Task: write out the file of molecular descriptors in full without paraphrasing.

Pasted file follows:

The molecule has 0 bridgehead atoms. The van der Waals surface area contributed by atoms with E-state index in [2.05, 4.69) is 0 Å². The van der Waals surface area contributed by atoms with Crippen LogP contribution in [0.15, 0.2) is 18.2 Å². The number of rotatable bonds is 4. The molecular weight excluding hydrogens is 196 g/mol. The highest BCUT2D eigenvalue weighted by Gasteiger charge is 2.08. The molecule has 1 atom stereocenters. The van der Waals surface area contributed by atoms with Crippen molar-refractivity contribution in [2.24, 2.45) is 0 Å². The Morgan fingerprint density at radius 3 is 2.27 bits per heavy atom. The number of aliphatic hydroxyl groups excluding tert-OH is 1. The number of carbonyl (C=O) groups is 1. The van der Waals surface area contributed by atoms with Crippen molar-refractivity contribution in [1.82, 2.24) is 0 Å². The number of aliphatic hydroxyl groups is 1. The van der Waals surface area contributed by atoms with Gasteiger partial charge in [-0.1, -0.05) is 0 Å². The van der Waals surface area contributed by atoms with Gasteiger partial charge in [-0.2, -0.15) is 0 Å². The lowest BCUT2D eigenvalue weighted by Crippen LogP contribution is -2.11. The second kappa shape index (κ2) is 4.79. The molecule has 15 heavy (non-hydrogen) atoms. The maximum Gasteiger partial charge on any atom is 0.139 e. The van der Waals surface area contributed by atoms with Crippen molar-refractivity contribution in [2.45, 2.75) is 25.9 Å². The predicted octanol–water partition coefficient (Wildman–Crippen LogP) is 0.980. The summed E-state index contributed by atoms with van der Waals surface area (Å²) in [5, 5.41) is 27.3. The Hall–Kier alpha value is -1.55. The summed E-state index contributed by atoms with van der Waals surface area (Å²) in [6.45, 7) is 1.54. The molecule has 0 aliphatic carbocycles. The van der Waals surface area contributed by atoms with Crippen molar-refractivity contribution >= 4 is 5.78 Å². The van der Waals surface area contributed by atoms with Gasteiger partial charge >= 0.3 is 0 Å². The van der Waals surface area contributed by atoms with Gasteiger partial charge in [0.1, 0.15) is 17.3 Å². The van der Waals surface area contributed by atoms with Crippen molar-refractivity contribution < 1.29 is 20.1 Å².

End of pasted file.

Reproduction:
The molecule has 0 bridgehead atoms. The van der Waals surface area contributed by atoms with E-state index in [2.05, 4.69) is 0 Å². The van der Waals surface area contributed by atoms with Crippen LogP contribution in [0.15, 0.2) is 18.2 Å². The number of rotatable bonds is 4. The molecular weight excluding hydrogens is 196 g/mol. The highest BCUT2D eigenvalue weighted by Gasteiger charge is 2.08. The molecule has 1 atom stereocenters. The van der Waals surface area contributed by atoms with Crippen molar-refractivity contribution in [2.24, 2.45) is 0 Å². The Morgan fingerprint density at radius 3 is 2.27 bits per heavy atom. The number of aliphatic hydroxyl groups excluding tert-OH is 1. The number of carbonyl (C=O) groups is 1. The van der Waals surface area contributed by atoms with Crippen molar-refractivity contribution in [1.82, 2.24) is 0 Å². The number of aliphatic hydroxyl groups is 1. The van der Waals surface area contributed by atoms with Gasteiger partial charge in [-0.1, -0.05) is 0 Å². The van der Waals surface area contributed by atoms with Gasteiger partial charge in [-0.2, -0.15) is 0 Å². The lowest BCUT2D eigenvalue weighted by Crippen LogP contribution is -2.11. The second kappa shape index (κ2) is 4.79. The molecule has 15 heavy (non-hydrogen) atoms. The maximum Gasteiger partial charge on any atom is 0.139 e. The van der Waals surface area contributed by atoms with Crippen molar-refractivity contribution in [2.45, 2.75) is 25.9 Å². The predicted octanol–water partition coefficient (Wildman–Crippen LogP) is 0.980. The summed E-state index contributed by atoms with van der Waals surface area (Å²) in [5, 5.41) is 27.3. The Hall–Kier alpha value is -1.55. The summed E-state index contributed by atoms with van der Waals surface area (Å²) in [6.45, 7) is 1.54. The molecule has 0 aliphatic carbocycles. The van der Waals surface area contributed by atoms with Crippen molar-refractivity contribution >= 4 is 5.78 Å². The van der Waals surface area contributed by atoms with Gasteiger partial charge >= 0.3 is 0 Å². The van der Waals surface area contributed by atoms with Gasteiger partial charge in [0.1, 0.15) is 17.3 Å². The van der Waals surface area contributed by atoms with Crippen molar-refractivity contribution < 1.29 is 20.1 Å².